What do degus, cancer cells, aging, and genomics have in common? Alex Trapp works with all of them.
Trapp is a senior exploring the world of data crunching and genetic processes through his biological research with professors Andrei Seluanov and Vera Gorbunova.
“I’ve always wanted to be a doctor,” Trapp said, “but I didn’t really know what that meant.” After joining the Gorbunova and Seluanov Laboratory his junior year, Trapp discovered his interest in scientific research. It was initially tough for Trapp, a newcomer who had yet to gain independence in the lab. As an undergraduate with no previous research experience, Trapp had not yet worked with laboratory techniques beyond course required labs. However, after several months of technique development — he had uncovered his passion for scientific inquiry. “After a few months, I realized I wanted a Ph.D. and I wanted to be in the biotech world. I knew that was the way to go.”
Trapp conducts his research on aging by exploring mesenchymal stem cells — special cells found within the lining of bone marrow, that can differentiate into a variety of cell types including make up bones, cartilage, fat, and muscle — and how they differ in rodents versus humans. “I’m [very] much into understanding healthspan, rather than lifespan,” Trapp said. As a 2019 de Kiewet Fellow, Trapp spent this past summer in Rochester studying these cells.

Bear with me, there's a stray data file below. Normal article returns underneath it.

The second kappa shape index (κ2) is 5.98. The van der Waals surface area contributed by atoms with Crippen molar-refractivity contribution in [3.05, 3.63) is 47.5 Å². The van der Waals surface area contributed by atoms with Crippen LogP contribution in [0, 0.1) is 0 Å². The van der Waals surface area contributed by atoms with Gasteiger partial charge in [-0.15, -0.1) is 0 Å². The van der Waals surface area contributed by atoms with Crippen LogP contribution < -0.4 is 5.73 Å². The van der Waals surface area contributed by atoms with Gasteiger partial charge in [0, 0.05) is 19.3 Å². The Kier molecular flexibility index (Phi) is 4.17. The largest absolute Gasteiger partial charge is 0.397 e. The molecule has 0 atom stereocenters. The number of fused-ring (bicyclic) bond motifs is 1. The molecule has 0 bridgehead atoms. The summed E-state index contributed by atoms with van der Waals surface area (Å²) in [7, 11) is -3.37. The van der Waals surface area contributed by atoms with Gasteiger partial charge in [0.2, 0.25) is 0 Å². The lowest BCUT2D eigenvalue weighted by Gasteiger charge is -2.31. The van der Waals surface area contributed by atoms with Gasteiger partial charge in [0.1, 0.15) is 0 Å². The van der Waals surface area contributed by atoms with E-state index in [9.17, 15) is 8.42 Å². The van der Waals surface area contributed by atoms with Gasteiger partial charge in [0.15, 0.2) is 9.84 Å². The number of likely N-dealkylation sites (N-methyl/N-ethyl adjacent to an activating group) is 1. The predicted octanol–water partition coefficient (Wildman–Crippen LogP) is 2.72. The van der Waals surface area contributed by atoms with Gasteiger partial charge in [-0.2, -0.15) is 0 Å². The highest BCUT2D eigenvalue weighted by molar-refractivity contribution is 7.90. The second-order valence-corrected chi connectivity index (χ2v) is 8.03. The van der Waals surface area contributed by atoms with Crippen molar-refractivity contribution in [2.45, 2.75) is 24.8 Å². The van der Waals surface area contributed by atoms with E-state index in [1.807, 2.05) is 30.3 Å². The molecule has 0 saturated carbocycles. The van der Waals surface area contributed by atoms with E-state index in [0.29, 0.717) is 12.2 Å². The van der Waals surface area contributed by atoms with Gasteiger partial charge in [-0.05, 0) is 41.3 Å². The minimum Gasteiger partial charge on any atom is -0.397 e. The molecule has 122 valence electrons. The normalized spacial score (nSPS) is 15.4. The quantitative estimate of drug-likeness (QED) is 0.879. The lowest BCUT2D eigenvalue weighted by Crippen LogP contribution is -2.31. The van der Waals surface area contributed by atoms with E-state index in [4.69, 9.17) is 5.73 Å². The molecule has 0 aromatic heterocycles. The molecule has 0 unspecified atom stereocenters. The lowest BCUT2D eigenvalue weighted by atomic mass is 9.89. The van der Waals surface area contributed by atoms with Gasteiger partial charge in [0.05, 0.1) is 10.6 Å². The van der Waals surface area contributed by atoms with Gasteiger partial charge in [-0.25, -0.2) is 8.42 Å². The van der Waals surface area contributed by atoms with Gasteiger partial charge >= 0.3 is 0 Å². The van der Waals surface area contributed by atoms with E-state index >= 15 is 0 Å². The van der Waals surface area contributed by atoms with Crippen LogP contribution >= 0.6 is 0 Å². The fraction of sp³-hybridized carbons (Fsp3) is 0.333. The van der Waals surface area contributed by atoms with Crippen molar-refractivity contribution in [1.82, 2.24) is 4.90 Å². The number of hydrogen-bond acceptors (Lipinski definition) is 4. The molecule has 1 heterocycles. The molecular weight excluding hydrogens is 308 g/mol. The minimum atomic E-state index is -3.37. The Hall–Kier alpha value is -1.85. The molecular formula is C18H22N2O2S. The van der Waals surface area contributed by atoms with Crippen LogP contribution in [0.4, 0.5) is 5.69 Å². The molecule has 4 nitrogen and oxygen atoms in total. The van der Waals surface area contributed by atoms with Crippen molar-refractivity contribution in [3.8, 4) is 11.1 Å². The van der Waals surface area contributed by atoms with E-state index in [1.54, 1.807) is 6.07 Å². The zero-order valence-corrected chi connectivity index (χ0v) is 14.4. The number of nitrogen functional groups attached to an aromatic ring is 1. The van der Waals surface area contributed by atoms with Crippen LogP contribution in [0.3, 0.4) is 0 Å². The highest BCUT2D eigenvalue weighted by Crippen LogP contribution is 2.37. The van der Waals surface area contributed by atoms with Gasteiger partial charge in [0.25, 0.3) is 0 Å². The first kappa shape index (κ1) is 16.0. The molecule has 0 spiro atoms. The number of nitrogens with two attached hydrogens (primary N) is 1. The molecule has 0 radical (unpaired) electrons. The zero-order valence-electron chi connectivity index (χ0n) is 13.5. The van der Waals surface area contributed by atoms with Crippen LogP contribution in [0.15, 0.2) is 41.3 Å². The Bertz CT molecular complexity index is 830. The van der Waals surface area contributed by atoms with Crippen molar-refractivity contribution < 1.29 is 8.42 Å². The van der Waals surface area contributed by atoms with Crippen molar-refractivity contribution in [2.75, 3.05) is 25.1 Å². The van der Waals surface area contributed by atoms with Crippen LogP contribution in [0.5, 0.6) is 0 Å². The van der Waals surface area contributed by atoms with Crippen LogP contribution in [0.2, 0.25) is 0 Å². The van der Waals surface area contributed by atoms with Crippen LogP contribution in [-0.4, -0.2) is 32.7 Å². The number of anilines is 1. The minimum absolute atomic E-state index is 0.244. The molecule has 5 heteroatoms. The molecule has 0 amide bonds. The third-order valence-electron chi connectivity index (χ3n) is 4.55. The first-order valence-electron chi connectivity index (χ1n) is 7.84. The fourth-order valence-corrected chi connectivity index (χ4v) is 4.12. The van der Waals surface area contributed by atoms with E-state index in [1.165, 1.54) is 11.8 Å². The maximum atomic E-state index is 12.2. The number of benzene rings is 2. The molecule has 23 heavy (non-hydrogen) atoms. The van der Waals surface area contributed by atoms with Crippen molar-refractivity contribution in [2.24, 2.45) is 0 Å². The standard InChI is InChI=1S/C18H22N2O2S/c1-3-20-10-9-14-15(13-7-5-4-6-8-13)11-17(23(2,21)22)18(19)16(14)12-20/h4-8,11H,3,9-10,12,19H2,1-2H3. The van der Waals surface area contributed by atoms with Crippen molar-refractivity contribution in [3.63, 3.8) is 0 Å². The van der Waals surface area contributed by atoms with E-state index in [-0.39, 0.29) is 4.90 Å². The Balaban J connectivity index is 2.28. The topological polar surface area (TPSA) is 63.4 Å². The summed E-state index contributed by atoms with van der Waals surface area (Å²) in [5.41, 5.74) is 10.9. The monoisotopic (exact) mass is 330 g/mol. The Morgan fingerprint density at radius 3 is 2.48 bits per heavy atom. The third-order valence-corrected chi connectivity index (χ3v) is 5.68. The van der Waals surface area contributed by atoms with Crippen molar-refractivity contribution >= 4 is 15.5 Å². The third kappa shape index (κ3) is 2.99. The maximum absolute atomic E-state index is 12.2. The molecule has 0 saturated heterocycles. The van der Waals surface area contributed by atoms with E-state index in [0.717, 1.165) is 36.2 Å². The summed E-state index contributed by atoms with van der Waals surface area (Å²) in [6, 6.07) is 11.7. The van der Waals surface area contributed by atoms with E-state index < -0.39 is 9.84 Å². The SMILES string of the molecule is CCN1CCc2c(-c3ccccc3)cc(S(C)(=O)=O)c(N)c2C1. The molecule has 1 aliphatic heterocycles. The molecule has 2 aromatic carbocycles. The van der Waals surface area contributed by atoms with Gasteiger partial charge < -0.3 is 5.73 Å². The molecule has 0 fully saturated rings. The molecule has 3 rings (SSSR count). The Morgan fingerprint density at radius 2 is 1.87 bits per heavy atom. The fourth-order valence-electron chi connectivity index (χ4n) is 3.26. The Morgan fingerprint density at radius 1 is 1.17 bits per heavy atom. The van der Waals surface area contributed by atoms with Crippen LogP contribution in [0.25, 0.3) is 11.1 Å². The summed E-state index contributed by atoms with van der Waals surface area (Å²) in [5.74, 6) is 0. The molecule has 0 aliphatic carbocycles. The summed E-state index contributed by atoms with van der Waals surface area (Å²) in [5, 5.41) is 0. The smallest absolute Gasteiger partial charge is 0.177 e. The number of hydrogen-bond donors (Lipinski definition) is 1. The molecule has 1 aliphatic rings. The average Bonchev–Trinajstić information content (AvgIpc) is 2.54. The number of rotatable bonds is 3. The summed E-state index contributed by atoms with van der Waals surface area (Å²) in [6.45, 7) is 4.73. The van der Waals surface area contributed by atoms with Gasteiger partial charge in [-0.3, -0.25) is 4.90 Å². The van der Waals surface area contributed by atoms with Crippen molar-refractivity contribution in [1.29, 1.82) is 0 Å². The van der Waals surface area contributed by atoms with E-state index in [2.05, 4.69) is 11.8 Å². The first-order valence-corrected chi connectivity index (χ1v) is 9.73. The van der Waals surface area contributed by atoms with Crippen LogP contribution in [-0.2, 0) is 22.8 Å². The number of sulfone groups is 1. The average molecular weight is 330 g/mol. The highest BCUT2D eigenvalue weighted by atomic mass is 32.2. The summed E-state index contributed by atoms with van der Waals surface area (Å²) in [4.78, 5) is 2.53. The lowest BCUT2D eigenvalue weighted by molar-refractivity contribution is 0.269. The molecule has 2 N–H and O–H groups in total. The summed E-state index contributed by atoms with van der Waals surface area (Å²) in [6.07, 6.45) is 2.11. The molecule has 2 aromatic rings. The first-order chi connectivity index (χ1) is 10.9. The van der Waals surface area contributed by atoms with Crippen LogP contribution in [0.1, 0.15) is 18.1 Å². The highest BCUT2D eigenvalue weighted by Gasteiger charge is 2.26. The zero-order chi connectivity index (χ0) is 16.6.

Trapp said the researchers focus on mesenchymal stem cells in the naked mole rat compared to mice, degus (another rodent), and humans.
Naked mole rat skin cells, called fibroblasts, contain a distinct molecule called hyaluronic acid. In 2013, the Gorbunova and Seluanov Laboratory found that naked mole rats produce larger quantities of hyaluronic acid than humans. Naked mole rats can live for over 30 years, while similarly-sized mice have a lifespan of approximately two years.
In collaboration with a postdoctoral associate, Trapp is studying the tumor-fighting mechanisms that appear to help naked mole rats live a healthier, longer life.
“We are interested in seeing how to transform these cells by creating and applying different viruses and plasmids that we create,” he said. This type of experimentation and methodology can provide important insights into genetic elements that will later cause cells to become cancerous. “We can hopefully find that the naked mole rat is actually more resistant to cancers.”
As Trapp delves deeper into the world of aging and longevity, he also balances a rigorous course schedule lined with over 20 weekly lab hours and MERT volunteering, and somehow manages to find time to spend with his degus.
“I get paid $11 an hour to cuddle and hold them,” he said. “They’re just like humans, they need socialization — it’s great.”
Upon graduating, Trapp intends to continue his biological research at the Gladyshev Lab at Harvard University. He hopes to pursue an M.D.-Ph.D. in the biological sciences, focusing on computational and genomic learning.
As an undergraduate researcher, Trapp has gained laboratory skills and sharpened his innovative palette. However, the most important skill he’s gained from lab work is applicable to many areas of life — perseverance.
“Research takes a lot of time and sometimes thousands of hours — you have to try things a number of times,” Trapp said. “[But] you shouldn’t stop.”
Correction (2/25/20): An earlier version of this article misspelled hyaluronic acid as tyleronic acid.